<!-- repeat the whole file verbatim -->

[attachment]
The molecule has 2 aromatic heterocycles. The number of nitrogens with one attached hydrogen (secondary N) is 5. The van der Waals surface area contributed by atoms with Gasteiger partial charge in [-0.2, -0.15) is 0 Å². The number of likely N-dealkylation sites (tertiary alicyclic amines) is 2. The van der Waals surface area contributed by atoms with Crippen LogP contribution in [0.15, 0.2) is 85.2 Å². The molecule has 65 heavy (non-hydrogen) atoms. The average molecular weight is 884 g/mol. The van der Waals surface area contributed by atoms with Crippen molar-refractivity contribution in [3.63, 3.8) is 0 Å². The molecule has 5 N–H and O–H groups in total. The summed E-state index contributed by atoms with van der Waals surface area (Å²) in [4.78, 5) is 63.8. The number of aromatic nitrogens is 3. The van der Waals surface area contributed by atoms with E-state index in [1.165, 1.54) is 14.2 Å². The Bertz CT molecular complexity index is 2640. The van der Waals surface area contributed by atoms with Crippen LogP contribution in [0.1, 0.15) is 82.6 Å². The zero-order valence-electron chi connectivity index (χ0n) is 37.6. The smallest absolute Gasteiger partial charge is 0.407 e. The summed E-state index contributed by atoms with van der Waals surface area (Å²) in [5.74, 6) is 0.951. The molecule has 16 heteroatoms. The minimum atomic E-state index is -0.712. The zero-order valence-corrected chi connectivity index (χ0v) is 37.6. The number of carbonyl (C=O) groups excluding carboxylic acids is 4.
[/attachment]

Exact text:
The molecule has 2 aromatic heterocycles. The number of nitrogens with one attached hydrogen (secondary N) is 5. The van der Waals surface area contributed by atoms with Gasteiger partial charge in [-0.2, -0.15) is 0 Å². The number of likely N-dealkylation sites (tertiary alicyclic amines) is 2. The van der Waals surface area contributed by atoms with Crippen LogP contribution in [0.15, 0.2) is 85.2 Å². The molecule has 65 heavy (non-hydrogen) atoms. The average molecular weight is 884 g/mol. The van der Waals surface area contributed by atoms with Crippen molar-refractivity contribution in [3.63, 3.8) is 0 Å². The molecule has 5 N–H and O–H groups in total. The summed E-state index contributed by atoms with van der Waals surface area (Å²) in [4.78, 5) is 63.8. The number of aromatic nitrogens is 3. The van der Waals surface area contributed by atoms with E-state index in [1.165, 1.54) is 14.2 Å². The Bertz CT molecular complexity index is 2640. The van der Waals surface area contributed by atoms with Crippen LogP contribution in [0.1, 0.15) is 82.6 Å². The zero-order valence-electron chi connectivity index (χ0n) is 37.6. The smallest absolute Gasteiger partial charge is 0.407 e. The summed E-state index contributed by atoms with van der Waals surface area (Å²) in [5.74, 6) is 0.951. The molecule has 16 heteroatoms. The minimum atomic E-state index is -0.712. The zero-order valence-corrected chi connectivity index (χ0v) is 37.6. The number of carbonyl (C=O) groups excluding carboxylic acids is 4.